24th October 2022

Demystifying Collagen for Skin Anti Ageing: Why Topical or Oral Collagen Is Not The Way To Go

Last Modified: May 2, 2024

"Collagen." A word that seems to be thrown around a lot, especially in the beauty industry.

And that's not surprising, considering that the global collagen market size exceeded $3.1 billion by 2020, with an estimated 8.3% annual growth for 2021-2027.

You've probably even heard things like, "Collagen is the glue that holds your body together."

It is undeniable that collagen - the most abundant protein in our bodies - plays an essential role in the structure and biomechanical properties of our skin.

But here is the problem:
We all lose collagen as we age, making it more important than ever to boost collagen synthesis in our skin.
When you take into account diverse sources, types and processes of getting collagen, it can be difficult to understand and choose a collagen-based solution that effectively meets our skin's needs.

In this post, I, therefore, aim to accomplish two things for you:

  1. Explain why topical or oral collagen is not necessarily the best way to boost the collagen in your skin (and fight the signs of ageing)
  2. Share proven methods for stimulating collagen synthesis in the skin ( crucial for anyone over 30)

We all know that collagen plays a critical role in our skin.

Visible signs of ageing start in the skin and usually show first on the face. As you age, the amount of collagen in your skin decreases. Several studies have shown that collagen production in most people's bodies starts to decline in their mid-20s, decreasing by about 1% a year.


The less of it there is, the less elastic your skin becomes. As elasticity decreases, fine lines appear under the surface of the skin. The skin also becomes more fragile. As a result, you may notice deeper wrinkles and lines, especially on the forehead, around the eyes and mouth.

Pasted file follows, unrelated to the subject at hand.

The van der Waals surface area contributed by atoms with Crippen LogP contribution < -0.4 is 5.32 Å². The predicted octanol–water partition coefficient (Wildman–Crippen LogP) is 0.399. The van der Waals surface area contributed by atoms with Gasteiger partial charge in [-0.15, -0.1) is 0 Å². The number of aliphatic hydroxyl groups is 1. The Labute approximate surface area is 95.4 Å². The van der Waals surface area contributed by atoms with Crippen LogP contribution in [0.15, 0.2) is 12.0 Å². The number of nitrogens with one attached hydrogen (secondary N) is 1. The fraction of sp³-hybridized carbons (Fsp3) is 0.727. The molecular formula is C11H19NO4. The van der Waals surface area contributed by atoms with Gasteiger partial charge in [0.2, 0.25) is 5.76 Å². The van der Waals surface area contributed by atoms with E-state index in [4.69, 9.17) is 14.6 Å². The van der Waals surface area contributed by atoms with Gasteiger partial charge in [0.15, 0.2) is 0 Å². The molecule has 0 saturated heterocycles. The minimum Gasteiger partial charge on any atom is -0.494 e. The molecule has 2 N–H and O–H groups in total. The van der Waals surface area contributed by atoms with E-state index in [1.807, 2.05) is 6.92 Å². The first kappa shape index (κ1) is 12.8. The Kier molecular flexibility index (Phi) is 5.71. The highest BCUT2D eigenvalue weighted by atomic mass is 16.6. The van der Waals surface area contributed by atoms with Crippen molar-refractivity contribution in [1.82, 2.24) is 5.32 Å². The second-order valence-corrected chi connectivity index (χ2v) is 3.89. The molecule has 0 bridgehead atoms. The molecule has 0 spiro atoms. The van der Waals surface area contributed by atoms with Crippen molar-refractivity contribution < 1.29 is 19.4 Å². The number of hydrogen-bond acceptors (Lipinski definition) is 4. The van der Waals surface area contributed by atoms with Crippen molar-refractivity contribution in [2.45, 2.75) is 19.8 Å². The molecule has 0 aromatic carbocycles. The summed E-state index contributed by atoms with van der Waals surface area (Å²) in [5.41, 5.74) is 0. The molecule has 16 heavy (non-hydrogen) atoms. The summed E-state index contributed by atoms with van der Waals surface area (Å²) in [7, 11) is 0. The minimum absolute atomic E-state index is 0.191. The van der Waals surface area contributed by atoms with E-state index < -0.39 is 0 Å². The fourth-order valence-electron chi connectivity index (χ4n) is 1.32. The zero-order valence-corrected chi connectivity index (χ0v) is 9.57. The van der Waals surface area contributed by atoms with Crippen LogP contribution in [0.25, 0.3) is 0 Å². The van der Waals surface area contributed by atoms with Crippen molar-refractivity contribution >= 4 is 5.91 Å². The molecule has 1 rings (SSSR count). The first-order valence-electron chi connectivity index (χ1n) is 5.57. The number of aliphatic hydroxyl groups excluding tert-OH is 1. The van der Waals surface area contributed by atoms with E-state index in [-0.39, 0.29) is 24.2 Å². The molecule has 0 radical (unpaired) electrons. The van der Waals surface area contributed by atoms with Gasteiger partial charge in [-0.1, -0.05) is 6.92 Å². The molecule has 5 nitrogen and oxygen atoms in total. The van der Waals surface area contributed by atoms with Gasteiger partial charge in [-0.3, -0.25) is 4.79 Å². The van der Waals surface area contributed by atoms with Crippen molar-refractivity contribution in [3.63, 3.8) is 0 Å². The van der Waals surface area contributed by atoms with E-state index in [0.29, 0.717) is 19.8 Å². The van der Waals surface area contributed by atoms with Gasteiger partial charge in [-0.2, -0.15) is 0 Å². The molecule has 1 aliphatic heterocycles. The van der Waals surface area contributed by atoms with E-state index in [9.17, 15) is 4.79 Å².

In addition, over time, the skin becomes thinner and droops - especially around the cheeks and lips. In fact, this decline in collagen levels is the number one cause of skin ageing.

The question is how you can still reap collagen anti-ageing benefits when its production in your skin decreases yearly.

Should You Jump on The Topical Collagen Bandwagon?

collagen


Topical collagen certainly sounds easy and simple. All you need to do is rub it into your skin as part of your skincare routine
Common topical collagen products include sheet masks, creams, lotions, serums and even make-up. Most are readily available on the market. Due to their convenience and affordable price, they are the first choice for many people when it comes to incorporating collagen into their beauty routine.

As convenient and simple as these products may be, they are not overnight miracle workers. In theory, topical collagen is supposed to reach the dermis and work on it to improve your collagen levels.

But that's easier said than done.

Collagen, after all, is not naturally found on the surface of the skin, but in the deeper layers of the skin. This is a very important point because the collagen molecules in current products are usually too large to permeate the outer layers of the skin, let alone the deeper layers where the collagen is located.

Currently, there is no reliable research to prove that shorter chains of collagen, peptides, accomplish this feat either.

It is more likely that topical collagen offers no benefits other than moisturising your skin.

What About Oral Collagen?

collagen

There is no doubt that oral collagen preparations are better than topical collagen products. Liquid collagen, for example, which is hydrolysed collagen broken down into peptides, is better at nourishing the skin from within.

The process of hydrolysis makes the collagen more bioavailable. In layman's terms, this means that your body can digest, absorb, distribute and use the collagen in this form more easily.

Collagen supplements are actually broken down into amino acids and collagen peptides.

This is a good thing, because this way the collagen can be absorbed by your small intestine, enter your bloodstream and be used by your body to improve your health

Despite these benefits, there are also a handful of disadvantages to collagen supplements that you should consider before adding them to your routine.

They contain animal products (and sometimes allergens)
Traditional collagen supplements, and all supplements in general, are made from animal products and are therefore not suitable if you follow a plant-based diet.